Comedy is hard, and its never harder than in anime, where it’s left of string of painfully unfunny harem shows and boring slice-of-life snoozefests in its wake. Fortunately for those watching, Squid Girl dodges these traps and instead emerges as a winning, if slightly lightweight, sketch show with an eye for amusing details.
A lot of the amusement in the premise can be found in the simple but versatile setup. Squid Girl is, as her name suggests, a squid who has taken human form. She’s come to invade and conquer the surface world, as a punishment for mankind’s willful mistreatment of the ocean. Such a threat would be a lot more serious if she didn’t look about twelve years old and prove to be utterly incompetent in every way. As a result, she’s instead co-opted by Chizuru, Eiko and Takeru, a trio of siblings who run a beachfront bar, into helping as a waitress and general tourist attraction. Squid Girl works the bar, meeting new people and harbouring increasingly unrealistic dreams of world domination.
In essence then, it’s your classic fish-out-of-water (groan) premise. What makes it work is that the stories prove plenty of interesting characters and unorthodox situations to wring the maximum possible comedy out of any given setup. Squid Girl herself is a delight – loud, brattish and utterly convinced of her world-conquering potential, she’s nevertheless adorably childish and it’s difficult not to laugh at her bemused wonder or self righteous indignation over the smallest things. The writers also do well to keep a steady stream of weird and wacky interactions up. Middle sister Eiko takes the straight man role and keeps it relatively interesting, and while Takeru is a largely anonymous little brother eldest sister Chizuru gets a few laughs by being both the quiet pretty one but also a secret psychopath. Of the supporting characters, I particularly liked Nagisa, the confident, smart surfer girl who for inexplicable reasons is the only one who takes Squid Girl’s invasion threat seriously and is subsequently terrified of her, a fact that Squid Girl mercilessly exploits for kicks. Bikini wearing scientist Cindy Crawford is another standout, an enjoyably broad American caricature who, along with her three MIT scientist assistants, believes Squid Girl is an alien and is obsessed with experimenting on her.
Stylistically each 22 minute episode is broken into three separate vignettes, effectively making the show a series of sketches. This isn’t big, rolling on the floor laughing style comedy, instead it’s a more wry, relaxed experience, fitting with the slice of life elements scattered liberally throughout. Not every segment is a winner but that’s the beauty of the format – in only seven or eight minutes there’ll be another one along, and the show generally did a very good job of keeping me engaged, especially since there’s the occasional highly amusing chunk of flat out Japanese weirdness, such as the episode with the giant mechanical Squid Girl head. Being set on a beach, there are plenty of people wandering about in swimwear to add a touch of fan service, but the show is refreshingly non-exploitative of its lead character and is very family friendly overall – I’d happily watch this with children of all ages.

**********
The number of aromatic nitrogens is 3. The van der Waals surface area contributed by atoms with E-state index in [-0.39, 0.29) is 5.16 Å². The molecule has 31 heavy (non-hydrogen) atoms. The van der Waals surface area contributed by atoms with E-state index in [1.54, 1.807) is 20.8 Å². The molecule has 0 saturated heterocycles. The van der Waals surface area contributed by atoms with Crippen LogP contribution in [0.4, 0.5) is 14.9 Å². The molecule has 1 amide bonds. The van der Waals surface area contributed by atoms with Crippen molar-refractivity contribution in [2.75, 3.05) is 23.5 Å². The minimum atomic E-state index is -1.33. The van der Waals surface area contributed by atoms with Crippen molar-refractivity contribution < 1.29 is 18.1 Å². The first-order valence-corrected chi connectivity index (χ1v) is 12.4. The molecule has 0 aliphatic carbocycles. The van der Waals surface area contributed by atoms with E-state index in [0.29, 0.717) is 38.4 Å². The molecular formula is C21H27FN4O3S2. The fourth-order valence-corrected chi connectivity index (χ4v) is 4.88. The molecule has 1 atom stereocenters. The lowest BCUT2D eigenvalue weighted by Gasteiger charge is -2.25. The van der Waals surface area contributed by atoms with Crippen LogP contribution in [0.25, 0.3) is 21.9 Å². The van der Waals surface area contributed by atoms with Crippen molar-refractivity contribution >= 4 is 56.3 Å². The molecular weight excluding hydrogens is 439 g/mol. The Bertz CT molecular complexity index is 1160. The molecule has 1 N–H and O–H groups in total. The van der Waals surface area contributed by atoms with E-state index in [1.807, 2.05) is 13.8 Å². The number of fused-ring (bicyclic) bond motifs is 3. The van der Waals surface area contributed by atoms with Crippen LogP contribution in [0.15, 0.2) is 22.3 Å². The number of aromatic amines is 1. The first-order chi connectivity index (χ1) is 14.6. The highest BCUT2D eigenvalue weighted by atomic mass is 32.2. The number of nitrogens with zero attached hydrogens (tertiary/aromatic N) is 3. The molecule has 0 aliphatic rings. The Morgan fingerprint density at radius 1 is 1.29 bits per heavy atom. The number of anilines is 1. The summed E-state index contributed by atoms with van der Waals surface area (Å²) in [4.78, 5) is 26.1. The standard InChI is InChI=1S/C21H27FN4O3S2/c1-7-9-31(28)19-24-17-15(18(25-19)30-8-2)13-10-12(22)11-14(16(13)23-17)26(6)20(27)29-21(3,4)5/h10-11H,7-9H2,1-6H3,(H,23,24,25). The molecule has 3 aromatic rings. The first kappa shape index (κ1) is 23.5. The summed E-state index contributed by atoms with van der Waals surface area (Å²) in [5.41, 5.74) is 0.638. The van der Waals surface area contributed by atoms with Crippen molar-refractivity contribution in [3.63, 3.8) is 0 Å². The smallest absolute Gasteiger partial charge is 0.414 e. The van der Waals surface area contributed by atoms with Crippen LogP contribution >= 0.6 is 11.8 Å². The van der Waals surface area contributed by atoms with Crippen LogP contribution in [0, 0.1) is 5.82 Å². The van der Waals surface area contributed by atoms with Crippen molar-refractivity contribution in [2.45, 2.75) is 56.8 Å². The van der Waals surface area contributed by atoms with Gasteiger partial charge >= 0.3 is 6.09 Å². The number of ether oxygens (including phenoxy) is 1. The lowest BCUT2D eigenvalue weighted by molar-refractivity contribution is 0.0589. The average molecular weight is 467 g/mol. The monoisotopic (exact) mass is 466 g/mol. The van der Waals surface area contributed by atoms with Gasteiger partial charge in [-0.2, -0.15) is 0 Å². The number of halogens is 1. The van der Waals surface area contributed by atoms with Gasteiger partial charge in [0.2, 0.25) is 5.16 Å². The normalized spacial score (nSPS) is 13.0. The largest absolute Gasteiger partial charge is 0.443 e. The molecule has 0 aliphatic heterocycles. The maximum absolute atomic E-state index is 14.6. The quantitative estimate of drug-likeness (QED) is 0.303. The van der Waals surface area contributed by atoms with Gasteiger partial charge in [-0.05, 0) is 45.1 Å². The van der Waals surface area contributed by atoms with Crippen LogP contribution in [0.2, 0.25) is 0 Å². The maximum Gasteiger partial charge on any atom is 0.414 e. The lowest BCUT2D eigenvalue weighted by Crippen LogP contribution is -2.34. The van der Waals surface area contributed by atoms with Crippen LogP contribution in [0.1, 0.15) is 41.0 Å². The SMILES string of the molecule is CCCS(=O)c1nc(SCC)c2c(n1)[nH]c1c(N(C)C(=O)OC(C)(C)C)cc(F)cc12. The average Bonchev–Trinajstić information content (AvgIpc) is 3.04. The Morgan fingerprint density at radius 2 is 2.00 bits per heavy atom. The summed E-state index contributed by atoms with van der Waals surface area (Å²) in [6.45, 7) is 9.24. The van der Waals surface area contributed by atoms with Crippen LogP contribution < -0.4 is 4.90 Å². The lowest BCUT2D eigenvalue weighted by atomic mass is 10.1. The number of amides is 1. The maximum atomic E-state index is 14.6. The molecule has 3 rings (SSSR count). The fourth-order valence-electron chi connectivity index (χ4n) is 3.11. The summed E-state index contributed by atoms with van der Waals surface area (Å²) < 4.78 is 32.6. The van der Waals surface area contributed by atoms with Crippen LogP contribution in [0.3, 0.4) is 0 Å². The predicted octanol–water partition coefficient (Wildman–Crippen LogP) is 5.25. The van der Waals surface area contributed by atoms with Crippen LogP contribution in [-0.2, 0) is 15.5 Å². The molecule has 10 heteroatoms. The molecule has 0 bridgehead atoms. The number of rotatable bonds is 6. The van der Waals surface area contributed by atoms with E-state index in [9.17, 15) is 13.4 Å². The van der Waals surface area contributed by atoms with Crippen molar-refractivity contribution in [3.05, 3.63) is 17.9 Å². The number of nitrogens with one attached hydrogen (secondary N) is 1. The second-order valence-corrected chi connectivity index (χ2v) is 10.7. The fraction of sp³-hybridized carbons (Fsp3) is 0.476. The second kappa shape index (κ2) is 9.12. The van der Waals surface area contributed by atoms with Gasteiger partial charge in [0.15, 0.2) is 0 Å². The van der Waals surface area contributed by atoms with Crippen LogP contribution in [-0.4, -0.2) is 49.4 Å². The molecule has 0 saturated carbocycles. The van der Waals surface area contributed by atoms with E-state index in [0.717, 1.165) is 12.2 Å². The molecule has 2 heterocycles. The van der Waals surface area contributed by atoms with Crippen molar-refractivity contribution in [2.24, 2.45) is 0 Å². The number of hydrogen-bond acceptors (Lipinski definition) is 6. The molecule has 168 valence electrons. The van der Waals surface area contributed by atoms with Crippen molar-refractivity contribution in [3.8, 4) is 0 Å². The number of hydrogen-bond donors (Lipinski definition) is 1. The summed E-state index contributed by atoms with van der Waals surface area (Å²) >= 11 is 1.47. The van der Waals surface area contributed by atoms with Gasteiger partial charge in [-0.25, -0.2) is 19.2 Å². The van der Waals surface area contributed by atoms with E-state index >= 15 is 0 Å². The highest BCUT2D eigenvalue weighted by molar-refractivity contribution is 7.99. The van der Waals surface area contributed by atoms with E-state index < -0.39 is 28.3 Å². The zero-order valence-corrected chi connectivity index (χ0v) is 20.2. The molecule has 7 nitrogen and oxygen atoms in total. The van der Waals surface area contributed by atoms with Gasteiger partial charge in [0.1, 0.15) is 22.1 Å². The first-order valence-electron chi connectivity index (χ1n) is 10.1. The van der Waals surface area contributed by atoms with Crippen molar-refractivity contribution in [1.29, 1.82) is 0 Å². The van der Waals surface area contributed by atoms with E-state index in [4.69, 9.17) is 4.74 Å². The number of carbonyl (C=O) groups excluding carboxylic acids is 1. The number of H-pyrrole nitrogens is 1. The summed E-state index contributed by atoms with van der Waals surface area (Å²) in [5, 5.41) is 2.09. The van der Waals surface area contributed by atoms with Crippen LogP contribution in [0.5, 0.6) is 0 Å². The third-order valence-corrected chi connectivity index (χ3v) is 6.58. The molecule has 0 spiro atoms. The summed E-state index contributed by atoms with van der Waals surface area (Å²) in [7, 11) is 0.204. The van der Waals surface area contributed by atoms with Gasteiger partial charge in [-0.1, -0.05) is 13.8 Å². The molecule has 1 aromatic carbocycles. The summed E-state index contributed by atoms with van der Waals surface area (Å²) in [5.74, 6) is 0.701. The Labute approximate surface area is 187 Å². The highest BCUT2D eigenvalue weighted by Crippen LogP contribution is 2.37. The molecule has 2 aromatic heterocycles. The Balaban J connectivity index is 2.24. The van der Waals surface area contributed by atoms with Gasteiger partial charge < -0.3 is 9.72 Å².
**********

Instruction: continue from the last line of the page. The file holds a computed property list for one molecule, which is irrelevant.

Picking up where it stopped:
Studio Silver Link don’t have too much work to do in terms of animating elaborate actions scenes and such, but they give the show a bright, breezy palette perfectly in keeping with its beach setting, with characters looking cute and staying on model well. The included dub is great fun and includes a standout performance from Christine Marie Cabanos in the title role (she’ll also soon be heard as Madoka in Puella Magi Madoka Magica) which perfectly captures Squid Girl’s brazen aggressiveness but also her essential cluelessness. She also manages the tricky task of making the character sound young without resorting to the helium infused squeak we hear all too often in anime dubs – this sounds like a voice someone would actually have. It’s also worth a quick note on an unusual translation – in the Japanese Squid Girl has a vocal tic wherein she says ‘de gaso’ (basically, ‘squid’) after every sentence, whereas in English this is replaced with some truly groan-worthy fish and squid based puns. Extras are brief but enjoyable, matching the tone of the season perfectly – the ‘how to fold the Squid Girl Hat’ video is a particularly quirky highlight.
Squid Girl isn’t world changing anime – people aren’t going to look back at this and see it as a classic, but it does what it does very well, and I enjoyed the time I spent with a lot. It’s packed with endearing characters, enjoyable situations and is just a lot of good old fashioned fun. If I had to sum it up I’d say…it’s kraken!
Squid Girl will be invading our shores on 13th August and is available to order on DVD now.